On this week’s podcast, Glenn and Daniel return to the twisted historical fiction of Quentin Tarantino, maybe for the last time, and are pleasantly surprised by what they find there. But first, they take a trip to the Canadian border for a taut Western thriller starring (and executive-produced by) Tessa Thompson, from first-time director Nia DaCosta (01:27:14).

May contain NSFW language.

FilmWonk rating (Little Woods): 7/10 (Daniel), 7.5/10 (Glenn)

FilmWonk rating (Once Upon a Time in Hollywood): 8 out of 10

Show notes:

  • [02:27] Review: Little Woods
  • [16:23] Spoilers: Little Woods
  • [31:16] Review: Once Upon a Time in Hollywood
  • [58:47] Spoilers: Once Upon a Time in Hollywood
  • Music for this episode is the tracks “Hush” by Deep Purple and “Brother Love’s Travelling Salvation Show” by Neil Diamond, from the soundtrack for Once Upon a Time in Hollywood.

Listen above, or download: Once Upon a Time in Hollywood, Little Woods (right-click, save as, or click/tap to play on a non-flash browser)

Armando Iannucci’s “In the Loop” (presented by 10 Years Ago: Films in Retrospective)

Photo of my cracked-DVD of "In the Loop", reflecting back a portion of the DVD cover.

This review originally appeared as a guest post on 10 Years Ago: Films in Retrospective, a film site in which editor Marcus Gorman and various contributors revisit a movie on the week of its tenth anniversary. This retro review will be a bit more free-form, recappy, and profanity-laden than usual.

“So, you add these together. So this is the number of combat troops
available for an invasion, according to these figures.

―12! Thousand?

“No, 12. 12 troops.”

―”Oh, come on, you’re shitting me?”

“I am shitting you. Twelve thousand troops. But that’s not enough…
that’s the amount that are going to die. And at the end of a war
you need some soldiers left, really, or else it looks like you’ve lost.”

Is war unforeseeable? If you spend 20 hours listening to Dan Carlin’s Hardcore History podcast series, which referred to the tangle of overlapping alliances that led to World War I as a “Blueprint for Armageddon“, it’s easy to say no. If we’re talking about the 2003 US invasion of Iraq – which, despite the unnamed Middle Eastern country featured in this film, we are – then the answer is certainly yes. That war was the definition of a non sequitur, presented as a response to the September 11th attacks, perpetrated by Osama bin Laden and members of al-Qaeda, which was based at the time in Afghanistan and Pakistan, but had previously conducted attacks in the Middle East, Africa, and East Asia, based on a pretext of undeclared weapons of mass destruction. The answer to this question is, I suppose, whichever is more popular or linguistically sound at the time – but war can certainly seem inevitable when the march towards it features every estate, from the government to the political parties to the media, cheerleading it onward.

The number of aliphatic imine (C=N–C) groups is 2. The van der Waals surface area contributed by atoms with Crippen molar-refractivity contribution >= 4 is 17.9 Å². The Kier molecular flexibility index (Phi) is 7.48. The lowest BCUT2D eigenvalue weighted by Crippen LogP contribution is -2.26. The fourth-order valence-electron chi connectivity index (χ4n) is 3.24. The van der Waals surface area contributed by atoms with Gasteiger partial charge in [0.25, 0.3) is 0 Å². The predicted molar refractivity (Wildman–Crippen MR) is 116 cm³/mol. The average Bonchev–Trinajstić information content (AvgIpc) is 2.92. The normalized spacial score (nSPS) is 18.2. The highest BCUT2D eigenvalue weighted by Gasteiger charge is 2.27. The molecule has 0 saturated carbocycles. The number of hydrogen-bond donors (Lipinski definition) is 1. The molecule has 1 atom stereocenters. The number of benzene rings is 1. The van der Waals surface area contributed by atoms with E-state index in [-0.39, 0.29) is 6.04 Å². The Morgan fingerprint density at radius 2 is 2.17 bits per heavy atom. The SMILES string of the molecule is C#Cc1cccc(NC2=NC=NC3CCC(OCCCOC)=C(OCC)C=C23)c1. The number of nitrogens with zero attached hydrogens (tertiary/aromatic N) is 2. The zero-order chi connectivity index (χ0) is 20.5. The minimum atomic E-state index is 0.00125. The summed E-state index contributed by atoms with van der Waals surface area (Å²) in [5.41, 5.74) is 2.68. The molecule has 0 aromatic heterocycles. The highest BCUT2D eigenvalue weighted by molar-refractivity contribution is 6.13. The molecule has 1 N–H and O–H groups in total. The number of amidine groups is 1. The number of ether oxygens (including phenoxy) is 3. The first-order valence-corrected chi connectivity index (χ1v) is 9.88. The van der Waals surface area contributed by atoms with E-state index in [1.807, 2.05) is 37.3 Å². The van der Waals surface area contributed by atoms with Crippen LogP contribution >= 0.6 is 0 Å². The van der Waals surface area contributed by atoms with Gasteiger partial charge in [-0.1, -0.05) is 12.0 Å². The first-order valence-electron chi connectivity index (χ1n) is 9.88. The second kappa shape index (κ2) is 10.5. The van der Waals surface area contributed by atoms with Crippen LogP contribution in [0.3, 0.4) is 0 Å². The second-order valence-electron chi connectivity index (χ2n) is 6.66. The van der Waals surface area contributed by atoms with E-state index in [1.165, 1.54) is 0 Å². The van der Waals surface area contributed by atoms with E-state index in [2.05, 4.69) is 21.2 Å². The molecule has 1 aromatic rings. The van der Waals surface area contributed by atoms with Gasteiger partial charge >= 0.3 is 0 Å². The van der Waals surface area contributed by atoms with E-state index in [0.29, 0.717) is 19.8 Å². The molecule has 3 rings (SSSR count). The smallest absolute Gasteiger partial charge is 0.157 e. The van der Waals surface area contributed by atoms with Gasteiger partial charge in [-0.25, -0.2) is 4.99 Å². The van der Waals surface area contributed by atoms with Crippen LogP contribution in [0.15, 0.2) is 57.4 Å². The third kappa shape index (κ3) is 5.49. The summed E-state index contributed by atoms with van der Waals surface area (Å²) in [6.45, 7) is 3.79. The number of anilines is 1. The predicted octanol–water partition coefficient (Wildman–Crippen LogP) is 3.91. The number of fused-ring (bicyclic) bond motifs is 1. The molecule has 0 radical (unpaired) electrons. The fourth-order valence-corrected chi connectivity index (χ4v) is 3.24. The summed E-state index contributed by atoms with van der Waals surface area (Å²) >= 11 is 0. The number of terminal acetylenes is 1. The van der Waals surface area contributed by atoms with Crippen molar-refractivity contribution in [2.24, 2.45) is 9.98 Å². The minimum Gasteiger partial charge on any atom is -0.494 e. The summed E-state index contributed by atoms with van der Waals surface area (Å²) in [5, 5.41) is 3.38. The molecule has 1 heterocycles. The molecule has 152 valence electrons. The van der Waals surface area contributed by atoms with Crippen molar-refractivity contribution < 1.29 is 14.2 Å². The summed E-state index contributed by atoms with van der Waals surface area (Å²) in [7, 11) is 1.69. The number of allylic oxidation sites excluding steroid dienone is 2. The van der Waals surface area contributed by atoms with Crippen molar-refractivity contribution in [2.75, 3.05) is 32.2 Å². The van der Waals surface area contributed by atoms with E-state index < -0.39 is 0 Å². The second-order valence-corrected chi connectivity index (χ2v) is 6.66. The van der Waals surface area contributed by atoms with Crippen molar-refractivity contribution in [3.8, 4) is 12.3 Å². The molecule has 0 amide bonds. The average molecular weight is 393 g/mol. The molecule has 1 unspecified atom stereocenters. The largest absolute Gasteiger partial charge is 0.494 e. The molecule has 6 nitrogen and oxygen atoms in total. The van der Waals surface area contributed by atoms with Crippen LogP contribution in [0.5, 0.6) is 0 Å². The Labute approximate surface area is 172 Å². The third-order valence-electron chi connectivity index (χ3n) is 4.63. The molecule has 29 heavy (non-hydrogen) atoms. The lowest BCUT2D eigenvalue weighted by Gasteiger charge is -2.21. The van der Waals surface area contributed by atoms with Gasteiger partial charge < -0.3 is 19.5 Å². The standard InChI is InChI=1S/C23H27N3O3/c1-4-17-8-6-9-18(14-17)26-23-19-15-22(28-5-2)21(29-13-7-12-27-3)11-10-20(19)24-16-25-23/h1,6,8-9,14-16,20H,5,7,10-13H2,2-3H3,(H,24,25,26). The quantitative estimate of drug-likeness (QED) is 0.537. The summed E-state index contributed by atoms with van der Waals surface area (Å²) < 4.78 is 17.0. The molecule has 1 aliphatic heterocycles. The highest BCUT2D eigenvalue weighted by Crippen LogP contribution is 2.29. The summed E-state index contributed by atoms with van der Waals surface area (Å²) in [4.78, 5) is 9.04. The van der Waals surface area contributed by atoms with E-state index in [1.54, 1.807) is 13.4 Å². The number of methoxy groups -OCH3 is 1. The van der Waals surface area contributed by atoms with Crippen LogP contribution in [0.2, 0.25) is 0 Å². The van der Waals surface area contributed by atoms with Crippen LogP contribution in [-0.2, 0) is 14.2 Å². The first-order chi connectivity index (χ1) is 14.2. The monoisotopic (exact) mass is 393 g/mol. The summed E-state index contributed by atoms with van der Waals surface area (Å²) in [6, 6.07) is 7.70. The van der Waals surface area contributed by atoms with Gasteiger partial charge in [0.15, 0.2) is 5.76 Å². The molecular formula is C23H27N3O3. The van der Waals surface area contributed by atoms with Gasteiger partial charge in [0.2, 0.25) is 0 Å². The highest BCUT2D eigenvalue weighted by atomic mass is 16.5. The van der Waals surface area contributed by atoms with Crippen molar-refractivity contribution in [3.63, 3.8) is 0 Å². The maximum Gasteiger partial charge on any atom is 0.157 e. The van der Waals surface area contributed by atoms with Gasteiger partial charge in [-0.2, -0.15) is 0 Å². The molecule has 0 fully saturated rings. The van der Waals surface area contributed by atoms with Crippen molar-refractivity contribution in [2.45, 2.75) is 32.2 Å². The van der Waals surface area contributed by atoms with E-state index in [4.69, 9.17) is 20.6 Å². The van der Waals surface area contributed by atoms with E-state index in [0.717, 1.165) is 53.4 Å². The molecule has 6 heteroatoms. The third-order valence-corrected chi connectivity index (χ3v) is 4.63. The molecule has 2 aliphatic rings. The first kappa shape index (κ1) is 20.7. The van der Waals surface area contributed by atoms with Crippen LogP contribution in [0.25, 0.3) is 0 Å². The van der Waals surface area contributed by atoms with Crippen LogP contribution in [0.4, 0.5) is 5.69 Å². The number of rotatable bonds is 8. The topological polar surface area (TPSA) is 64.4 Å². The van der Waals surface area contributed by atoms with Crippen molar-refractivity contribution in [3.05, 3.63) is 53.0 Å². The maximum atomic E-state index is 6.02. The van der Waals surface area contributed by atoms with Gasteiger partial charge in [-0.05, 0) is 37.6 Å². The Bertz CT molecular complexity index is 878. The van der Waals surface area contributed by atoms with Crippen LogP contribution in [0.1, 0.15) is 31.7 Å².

In Armando Iannucci’s In the Loop, a razor-sharp, documentary-style lampoon of the lead-up to the War in Iraq, General George Miller (James Gandolfini) grouses privately to US Assistant SecState Karen Clark (Mimi Kennedy), with whom he shares the vibe of a friend, confidant, and ex-lover, that “The case against war is far stronger than the case for war, and the case for war is caveated all to hell.” He reads this from a paper called PWP-PIP (Post-War Planning: Parameters, Implications, and Possibilities), written by Clark’s analyst Liza Weld (Anna Chlumsky), which makes the career-slaughtering mistake of providing too many pesky facts and caveats, and failing to provide an appropriately rosy view of the war to come. The war is being pushed in the US State Department by the psychopathic war hawk Linton Barwick (David Rasche), who might as well be wearing a John Bolton mask. Did you notice I haven’t mentioned a single British person yet? For a film whose principal cast is British, the Brits seem curiously like they’re climbing the mountain of conflict passively, even if they swear profusely (and hilariously) at each other and treat their actions as high-stakes rather than secondary. The highest-ranking cabinet official in the film is Simon Foster (Tom Hollander), the UK’s Secretary of State for International Development, who spars constantly with PM’s Director of Communications, and biggest dick in the room, Malcolm Tucker (Peter Capaldi). Malcolm is ready to walk the political line of Downing Street – whatever it happens to be at this particular moment – and then jam it up the shitter with a lubricated horse cock. And if you’ve got a problem with that, I’d suggest you not make waves, because this film’s profanity is some of the most hilarious and creative I’ve ever seen, and taking a specific position on any of this is antithetical to political survival in this world. And thus, the most difficult thread to follow in this film is not how and why the war will happen, as that’s clearly within the purview of each country’s chief executive, but rather what all of the individuals whom we watch make it happen actually [fucking] want.